The flight carrying healthy Canadians from the Diamond Princess cruise ship is “wheels up” and heading home, according Canada’s foreign affairs minister, after the passengers spent weeks under quarantine for the novel coronavirus.
The ship, docked in Yokohama, Japan, has seen the largest outbreak of the virus outside China, with 634 passengers having tested positive at last count.
Among the infected are 47 Canadians who will have to remain in Japan for treatment.
Japanese authorities tested everyone aboard the ship before they were allowed to disembark.
Those who were cleared to travel will be taken to Canadian Forces Base Trenton for further screening before they are placed under another two-week quarantine at the Nav Centre in Cornwall, Ont.
Foreign Affairs Minister Francois-Philippe Champagne announced the plane’s takeoff on social media at 2:56 p.m. Eastern time.
Each passenger was given a government-issued facemask and coloured wristband before they were ushered off the ship to the Haneda Airport, according to a letter from government officials to the evacuees on board the ship.
The government has promised to release how many of the roughly 250 Canadians from the ship boarded the flight. Those figures are expected shortly after takeoff.
The plane is set to land at CFB Trenton at 1:30 a.m. Eastern time.
Health Minister Patty Hajdu said there was a chance that those who tested negative for the virus and show no signs of symptoms may be released from quarantine early under the discretion of Canada’s top public-health doctor.
The evacuation comes just after Japanese officials broke the news that two passengers from the ship died after contracting the virus.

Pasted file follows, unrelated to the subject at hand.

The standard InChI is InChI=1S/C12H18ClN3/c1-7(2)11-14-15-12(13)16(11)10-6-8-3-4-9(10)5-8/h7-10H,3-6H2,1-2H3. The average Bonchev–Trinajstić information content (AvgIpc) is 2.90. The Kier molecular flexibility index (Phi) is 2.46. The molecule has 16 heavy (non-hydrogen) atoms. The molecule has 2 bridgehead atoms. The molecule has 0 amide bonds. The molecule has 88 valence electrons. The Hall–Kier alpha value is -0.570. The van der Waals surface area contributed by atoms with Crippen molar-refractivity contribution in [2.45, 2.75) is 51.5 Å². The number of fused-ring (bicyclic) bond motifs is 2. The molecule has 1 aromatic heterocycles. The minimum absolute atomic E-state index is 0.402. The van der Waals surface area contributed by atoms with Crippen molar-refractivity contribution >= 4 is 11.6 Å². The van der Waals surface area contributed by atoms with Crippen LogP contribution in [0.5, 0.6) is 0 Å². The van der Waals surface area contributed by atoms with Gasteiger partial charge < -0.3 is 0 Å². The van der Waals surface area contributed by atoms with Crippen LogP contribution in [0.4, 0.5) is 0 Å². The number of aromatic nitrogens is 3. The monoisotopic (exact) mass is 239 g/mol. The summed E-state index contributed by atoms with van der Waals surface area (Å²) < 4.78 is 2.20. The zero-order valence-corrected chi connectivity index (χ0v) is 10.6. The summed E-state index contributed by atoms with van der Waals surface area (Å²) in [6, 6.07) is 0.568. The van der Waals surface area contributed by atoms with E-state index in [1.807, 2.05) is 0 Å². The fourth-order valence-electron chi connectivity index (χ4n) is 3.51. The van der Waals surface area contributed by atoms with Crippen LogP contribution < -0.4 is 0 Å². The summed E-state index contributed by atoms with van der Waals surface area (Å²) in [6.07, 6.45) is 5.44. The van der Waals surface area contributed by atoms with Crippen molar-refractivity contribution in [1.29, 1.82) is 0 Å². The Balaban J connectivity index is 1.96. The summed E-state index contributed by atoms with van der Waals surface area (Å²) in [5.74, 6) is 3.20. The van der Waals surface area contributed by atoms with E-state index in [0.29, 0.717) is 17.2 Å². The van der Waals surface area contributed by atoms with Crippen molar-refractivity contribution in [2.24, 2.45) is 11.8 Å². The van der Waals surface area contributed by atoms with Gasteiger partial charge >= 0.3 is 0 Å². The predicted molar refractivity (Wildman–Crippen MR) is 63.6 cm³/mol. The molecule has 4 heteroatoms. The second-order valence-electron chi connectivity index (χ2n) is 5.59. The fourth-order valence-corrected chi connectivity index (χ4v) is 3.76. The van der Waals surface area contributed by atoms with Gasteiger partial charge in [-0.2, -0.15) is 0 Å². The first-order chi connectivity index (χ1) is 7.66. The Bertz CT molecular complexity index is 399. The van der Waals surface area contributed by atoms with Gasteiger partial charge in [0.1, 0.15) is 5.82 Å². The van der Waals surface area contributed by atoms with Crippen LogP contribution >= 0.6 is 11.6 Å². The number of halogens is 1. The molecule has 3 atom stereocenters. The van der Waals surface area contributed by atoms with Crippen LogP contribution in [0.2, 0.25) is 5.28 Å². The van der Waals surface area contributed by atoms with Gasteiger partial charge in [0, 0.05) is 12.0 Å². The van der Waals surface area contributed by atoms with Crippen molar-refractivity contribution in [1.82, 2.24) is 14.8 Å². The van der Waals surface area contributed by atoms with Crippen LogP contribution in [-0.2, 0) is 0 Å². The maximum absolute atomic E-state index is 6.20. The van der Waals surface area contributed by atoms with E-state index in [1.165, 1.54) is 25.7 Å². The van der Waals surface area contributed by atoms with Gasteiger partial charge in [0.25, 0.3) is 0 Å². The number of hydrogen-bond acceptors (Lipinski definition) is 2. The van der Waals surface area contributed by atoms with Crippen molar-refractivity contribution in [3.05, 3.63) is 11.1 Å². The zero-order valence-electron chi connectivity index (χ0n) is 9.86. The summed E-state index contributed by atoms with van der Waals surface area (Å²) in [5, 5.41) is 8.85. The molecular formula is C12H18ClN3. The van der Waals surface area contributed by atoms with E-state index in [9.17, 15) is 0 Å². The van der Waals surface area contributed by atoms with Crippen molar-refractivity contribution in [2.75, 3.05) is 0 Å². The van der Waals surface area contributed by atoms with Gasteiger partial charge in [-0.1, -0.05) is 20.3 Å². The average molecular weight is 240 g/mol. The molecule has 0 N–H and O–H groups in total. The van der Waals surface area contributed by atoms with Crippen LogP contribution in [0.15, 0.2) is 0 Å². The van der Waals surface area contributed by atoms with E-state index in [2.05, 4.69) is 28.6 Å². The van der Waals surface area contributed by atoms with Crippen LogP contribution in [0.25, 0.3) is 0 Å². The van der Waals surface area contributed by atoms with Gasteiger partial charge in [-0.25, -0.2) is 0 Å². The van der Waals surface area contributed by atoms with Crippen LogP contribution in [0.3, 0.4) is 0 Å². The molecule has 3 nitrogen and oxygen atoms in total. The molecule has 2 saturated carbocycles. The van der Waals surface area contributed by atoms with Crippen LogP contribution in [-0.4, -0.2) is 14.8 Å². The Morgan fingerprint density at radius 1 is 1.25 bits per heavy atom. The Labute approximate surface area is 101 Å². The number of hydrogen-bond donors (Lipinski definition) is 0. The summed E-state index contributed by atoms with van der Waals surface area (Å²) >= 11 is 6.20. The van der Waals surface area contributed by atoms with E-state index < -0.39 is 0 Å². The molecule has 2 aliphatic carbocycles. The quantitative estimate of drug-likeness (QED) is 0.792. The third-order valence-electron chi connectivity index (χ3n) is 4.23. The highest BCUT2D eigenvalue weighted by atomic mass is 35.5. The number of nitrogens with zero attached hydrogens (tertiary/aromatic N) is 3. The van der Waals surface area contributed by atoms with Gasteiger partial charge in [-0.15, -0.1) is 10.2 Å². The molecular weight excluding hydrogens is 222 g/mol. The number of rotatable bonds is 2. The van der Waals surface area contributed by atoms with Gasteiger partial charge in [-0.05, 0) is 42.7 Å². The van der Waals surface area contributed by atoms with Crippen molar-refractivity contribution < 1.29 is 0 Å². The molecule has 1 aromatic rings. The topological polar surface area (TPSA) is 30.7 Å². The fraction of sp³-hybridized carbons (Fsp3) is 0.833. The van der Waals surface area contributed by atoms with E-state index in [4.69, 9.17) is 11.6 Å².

The two people who died, a man and a woman in their 80s who are both Japanese, were believed to have been infected before the quarantine began on the ship, Japanese health ministry official Masami Sakoi said Thursday.
Hajdu said Canada will be keeping its eye on the examination of how the virus was handled on board the ship, especially as it relates to Canada’s own upcoming tourist season.
“There has been obviously concern about the practices on board the ship that have potentially led to the increased spread of the coronavirus on the ship,” she said, adding that she also has empathy for Japanese officials who had to handle the quarantine of 3,000 people docked off a major city.
Canada has already started to prepare for how it will deal with tourists in light of the potential spread of the virus this year, she said.
As for the more than 200 Canadian evacuees and their families who have been serving out their two week quarantine at CFB Trenton, none have developed symptoms after their arrival from Wuhan, China, the centre of the COVID-19 outbreak.
The government is now working to help facilitate their return to their homes.